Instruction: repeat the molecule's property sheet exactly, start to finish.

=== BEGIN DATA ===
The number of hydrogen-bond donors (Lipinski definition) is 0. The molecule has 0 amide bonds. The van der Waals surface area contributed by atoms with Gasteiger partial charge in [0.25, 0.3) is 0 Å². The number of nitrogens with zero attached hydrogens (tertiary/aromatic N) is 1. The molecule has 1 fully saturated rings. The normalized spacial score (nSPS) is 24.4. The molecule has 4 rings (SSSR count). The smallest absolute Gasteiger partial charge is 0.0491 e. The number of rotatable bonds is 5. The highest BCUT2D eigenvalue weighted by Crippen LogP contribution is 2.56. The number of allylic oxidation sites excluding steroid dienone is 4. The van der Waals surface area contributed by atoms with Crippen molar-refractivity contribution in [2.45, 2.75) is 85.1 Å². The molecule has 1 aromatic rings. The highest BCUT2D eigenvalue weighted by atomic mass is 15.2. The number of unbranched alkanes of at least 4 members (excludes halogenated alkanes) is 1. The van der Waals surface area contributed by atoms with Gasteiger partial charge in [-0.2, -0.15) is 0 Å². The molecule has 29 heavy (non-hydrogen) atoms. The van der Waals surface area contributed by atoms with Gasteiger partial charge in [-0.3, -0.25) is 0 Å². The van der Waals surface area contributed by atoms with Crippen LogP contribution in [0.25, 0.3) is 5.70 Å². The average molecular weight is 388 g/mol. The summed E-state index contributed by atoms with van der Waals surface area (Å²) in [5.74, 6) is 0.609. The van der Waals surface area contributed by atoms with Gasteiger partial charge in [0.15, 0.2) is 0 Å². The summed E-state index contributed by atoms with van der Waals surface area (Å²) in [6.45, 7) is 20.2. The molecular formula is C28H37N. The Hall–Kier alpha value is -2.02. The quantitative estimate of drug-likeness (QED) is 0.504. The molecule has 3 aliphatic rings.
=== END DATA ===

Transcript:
The number of hydrogen-bond donors (Lipinski definition) is 0. The molecule has 0 amide bonds. The van der Waals surface area contributed by atoms with Gasteiger partial charge in [0.25, 0.3) is 0 Å². The number of nitrogens with zero attached hydrogens (tertiary/aromatic N) is 1. The molecule has 1 fully saturated rings. The normalized spacial score (nSPS) is 24.4. The molecule has 4 rings (SSSR count). The smallest absolute Gasteiger partial charge is 0.0491 e. The number of rotatable bonds is 5. The highest BCUT2D eigenvalue weighted by Crippen LogP contribution is 2.56. The number of allylic oxidation sites excluding steroid dienone is 4. The van der Waals surface area contributed by atoms with Crippen molar-refractivity contribution in [2.45, 2.75) is 85.1 Å². The molecule has 1 aromatic rings. The highest BCUT2D eigenvalue weighted by atomic mass is 15.2. The number of unbranched alkanes of at least 4 members (excludes halogenated alkanes) is 1. The van der Waals surface area contributed by atoms with Gasteiger partial charge in [-0.2, -0.15) is 0 Å². The molecule has 29 heavy (non-hydrogen) atoms. The van der Waals surface area contributed by atoms with Gasteiger partial charge in [-0.3, -0.25) is 0 Å². The van der Waals surface area contributed by atoms with Crippen LogP contribution in [0.25, 0.3) is 5.70 Å². The average molecular weight is 388 g/mol. The summed E-state index contributed by atoms with van der Waals surface area (Å²) in [5.74, 6) is 0.609. The van der Waals surface area contributed by atoms with Gasteiger partial charge in [0.15, 0.2) is 0 Å². The summed E-state index contributed by atoms with van der Waals surface area (Å²) in [6.45, 7) is 20.2. The molecular formula is C28H37N. The Hall–Kier alpha value is -2.02. The quantitative estimate of drug-likeness (QED) is 0.504. The molecule has 3 aliphatic rings.